How former NFL players say new Alabama football assistant Doug Marrone coaches blockers
The Georgia offensive linemen hadn’t even started spring ball yet in 2000 when they saw the jar.
It hung from a light in their meeting room, holding slips of paper. New offensive line coach Doug Marrone told them those slips had the names of players he thought would make it all the way through spring without coming up with an excuse to miss practice.
“I’m thinking, ‘Holy crap,’" offensive lineman Jon Stinchcomb said. “Who is this guy?’"
They didn’t know if there were actually names on the paper or not, but they didn’t want to chance it. Stinchcomb, who played for Marrone at Georgia and later with the New Orleans Saints, said it resulted in one of the most competitive camps.
He and his teammates did all they could to stay on the field. For spring ball, mind you. Not games or even fall practice.
“From the jump, he was challenging your manhood,” Stinchcomb said. “Are you going to be a guy looking for a quick exit?”
Alabama's new offensive line coach isn’t OK with players relaxing or taking days off at practice. As an assistant with several college teams as well as the Saints and Jets prior to his days as a head coach, he established himself as a demanding teacher who loves the game, drills technique and develops offensive linemen.
Former players in the NFL expect that to be similar with his newest pupils.
“He has so much respect for the game itself and the commitment all those who have come before him and the program he is part of,” Stinchcomb told The Tuscaloosa News. “He has a 30,000-foot view that leads to that appreciation that he feels demands a certain level of commitment from him, and he sets the tone that way for those who are in his charge. He then conveys that level of commitment and expectation that anything less is unacceptable.”
Sometimes that commitment meant staying after practice. Jonathan Goodwin, a center who played for Marrone with the Jets and Saints, said he couldn’t recall many instances during his 13-year career when he saw position coaches staying after practice to work with young players. Marrone did.
Goodwin appreciates it now, but he and other young players didn’t love that extra work then. Marrone had them working technique and driving blocking sleds after exhausting practices.
“He felt like if we could do it when we were fatigued, it would be easier when you’re in the middle of the game and you’re fresh or things would come a bit more natural,” Goodwin said. “We hated it as players, but looking back on it, it ended up being huge for us.”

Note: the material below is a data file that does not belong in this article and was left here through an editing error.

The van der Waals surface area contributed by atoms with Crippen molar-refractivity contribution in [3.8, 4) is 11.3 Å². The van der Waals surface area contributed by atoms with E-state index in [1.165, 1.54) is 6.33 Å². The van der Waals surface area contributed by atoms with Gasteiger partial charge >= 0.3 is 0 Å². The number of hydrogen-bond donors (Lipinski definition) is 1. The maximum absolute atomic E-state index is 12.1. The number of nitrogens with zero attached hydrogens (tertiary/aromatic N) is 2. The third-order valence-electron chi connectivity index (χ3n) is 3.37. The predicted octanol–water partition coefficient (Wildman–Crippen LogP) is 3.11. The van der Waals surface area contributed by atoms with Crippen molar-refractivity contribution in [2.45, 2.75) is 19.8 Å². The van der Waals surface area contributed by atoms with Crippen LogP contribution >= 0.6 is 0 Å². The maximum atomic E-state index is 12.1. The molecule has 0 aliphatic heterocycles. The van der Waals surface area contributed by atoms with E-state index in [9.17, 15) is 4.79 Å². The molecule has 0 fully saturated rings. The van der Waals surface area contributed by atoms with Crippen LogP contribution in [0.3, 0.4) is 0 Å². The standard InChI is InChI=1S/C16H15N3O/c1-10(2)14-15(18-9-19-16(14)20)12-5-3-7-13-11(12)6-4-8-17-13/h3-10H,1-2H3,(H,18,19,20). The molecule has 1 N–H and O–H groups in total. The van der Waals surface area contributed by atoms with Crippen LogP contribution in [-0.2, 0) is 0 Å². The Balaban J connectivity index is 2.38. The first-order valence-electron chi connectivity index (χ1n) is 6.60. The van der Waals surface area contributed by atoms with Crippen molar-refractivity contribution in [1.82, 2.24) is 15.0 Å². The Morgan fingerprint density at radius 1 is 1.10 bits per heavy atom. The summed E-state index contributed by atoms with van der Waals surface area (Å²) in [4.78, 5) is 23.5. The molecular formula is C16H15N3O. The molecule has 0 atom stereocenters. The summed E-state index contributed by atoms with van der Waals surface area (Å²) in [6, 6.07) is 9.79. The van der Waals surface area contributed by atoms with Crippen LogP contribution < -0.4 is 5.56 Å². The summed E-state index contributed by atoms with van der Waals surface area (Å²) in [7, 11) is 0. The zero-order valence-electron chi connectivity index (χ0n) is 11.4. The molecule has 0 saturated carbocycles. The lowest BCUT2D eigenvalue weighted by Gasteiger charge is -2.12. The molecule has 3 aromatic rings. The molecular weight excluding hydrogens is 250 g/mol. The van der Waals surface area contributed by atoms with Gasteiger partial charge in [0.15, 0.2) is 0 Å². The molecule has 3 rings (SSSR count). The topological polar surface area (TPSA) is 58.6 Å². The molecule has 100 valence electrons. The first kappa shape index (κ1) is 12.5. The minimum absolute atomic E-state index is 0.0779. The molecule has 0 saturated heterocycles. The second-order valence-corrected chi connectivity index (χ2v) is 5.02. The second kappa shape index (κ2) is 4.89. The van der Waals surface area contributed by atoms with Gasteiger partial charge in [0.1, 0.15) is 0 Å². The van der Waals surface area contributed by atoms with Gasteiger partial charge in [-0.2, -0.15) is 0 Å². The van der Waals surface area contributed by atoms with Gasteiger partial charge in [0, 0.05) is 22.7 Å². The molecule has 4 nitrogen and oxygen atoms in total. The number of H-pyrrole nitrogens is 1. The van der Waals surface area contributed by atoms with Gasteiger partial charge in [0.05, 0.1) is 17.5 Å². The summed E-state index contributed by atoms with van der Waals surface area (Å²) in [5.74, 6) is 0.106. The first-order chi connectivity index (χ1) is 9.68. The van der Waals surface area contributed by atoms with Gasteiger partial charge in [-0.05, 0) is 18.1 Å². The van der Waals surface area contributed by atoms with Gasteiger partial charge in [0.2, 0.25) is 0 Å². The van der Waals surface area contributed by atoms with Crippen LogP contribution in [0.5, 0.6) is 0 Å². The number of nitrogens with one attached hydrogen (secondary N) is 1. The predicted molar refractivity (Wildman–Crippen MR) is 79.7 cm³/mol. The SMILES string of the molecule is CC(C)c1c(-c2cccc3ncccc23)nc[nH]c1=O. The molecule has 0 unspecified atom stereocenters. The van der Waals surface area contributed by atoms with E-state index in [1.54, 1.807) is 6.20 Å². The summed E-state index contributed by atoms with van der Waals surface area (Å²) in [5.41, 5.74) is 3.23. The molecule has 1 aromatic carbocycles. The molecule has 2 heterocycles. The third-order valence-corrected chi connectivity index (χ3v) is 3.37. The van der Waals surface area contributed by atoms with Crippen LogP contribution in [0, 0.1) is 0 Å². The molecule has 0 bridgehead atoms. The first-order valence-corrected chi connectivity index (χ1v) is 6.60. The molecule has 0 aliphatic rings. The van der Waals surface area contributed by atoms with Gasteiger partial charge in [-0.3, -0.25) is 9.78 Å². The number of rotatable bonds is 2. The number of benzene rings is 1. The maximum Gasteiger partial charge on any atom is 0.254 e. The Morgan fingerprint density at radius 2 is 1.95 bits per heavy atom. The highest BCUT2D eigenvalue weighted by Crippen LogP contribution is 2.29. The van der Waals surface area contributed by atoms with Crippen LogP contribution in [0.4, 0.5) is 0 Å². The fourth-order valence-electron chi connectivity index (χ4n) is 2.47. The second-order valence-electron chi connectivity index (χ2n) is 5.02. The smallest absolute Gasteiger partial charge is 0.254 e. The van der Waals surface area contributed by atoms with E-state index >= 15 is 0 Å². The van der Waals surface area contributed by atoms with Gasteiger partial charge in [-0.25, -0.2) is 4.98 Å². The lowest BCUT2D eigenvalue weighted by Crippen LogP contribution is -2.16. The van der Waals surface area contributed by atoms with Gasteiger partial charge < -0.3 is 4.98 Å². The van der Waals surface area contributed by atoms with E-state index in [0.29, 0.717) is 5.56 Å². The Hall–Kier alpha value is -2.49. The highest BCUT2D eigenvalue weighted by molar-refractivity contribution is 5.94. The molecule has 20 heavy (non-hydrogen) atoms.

Both Goodwin and Stinchcomb raved about Marrone’s attention to detail in teaching technique. Stinchcomb said Marrone helped coordinate his hips and his hands. For Goodwin, Marrone fixed his hand placement and where the center punched on the defender.
For a while, Goodwin fired his hands outside on pass rushers. Marrone then had him work punch drill after punch drill until it got better. One example of a drill Marrone liked to use: Players hold a 45-pound plate and work on kick slides in pass sets while shoving the plate in the air.
Goodwin’s hand placement became so good that by the time he played for San Francisco, the coaches there used him as an example for younger guys on punch and hand placement.
“All that came back from Doug being on me early in my career,” Goodwin said.
Stinchcomb said Marrone could find something to improve on just about every block, not because the offensive line coach wanted to nitpick for the sake of nitpicking but so players could continue to improve.
‘That’s where I think he really excels,” Stinchcomb said. “Working with guys to recognize that good isn’t good enough when great is possible. He pushed just about anybody in that meeting room that was willing to listen to him.”
And Marrone is never afraid to rip a player when warranted. Especially if it relates to work ethic or effort.
One day with the Jets, Goodwin and a few other rookies sat with Marrone in the o-line meeting room. Goodwin couldn’t recall the specifics, but he remembers how Marrone went off. Everyone in the building heard it.
After the fact, others from the floor below asked Goodwin: “What in the world did you all do?”
“Every day you come to work, you come to play for Doug Marrone, he is going to expect your best,” Goodwin said. “It will be great for those guys at Alabama.”
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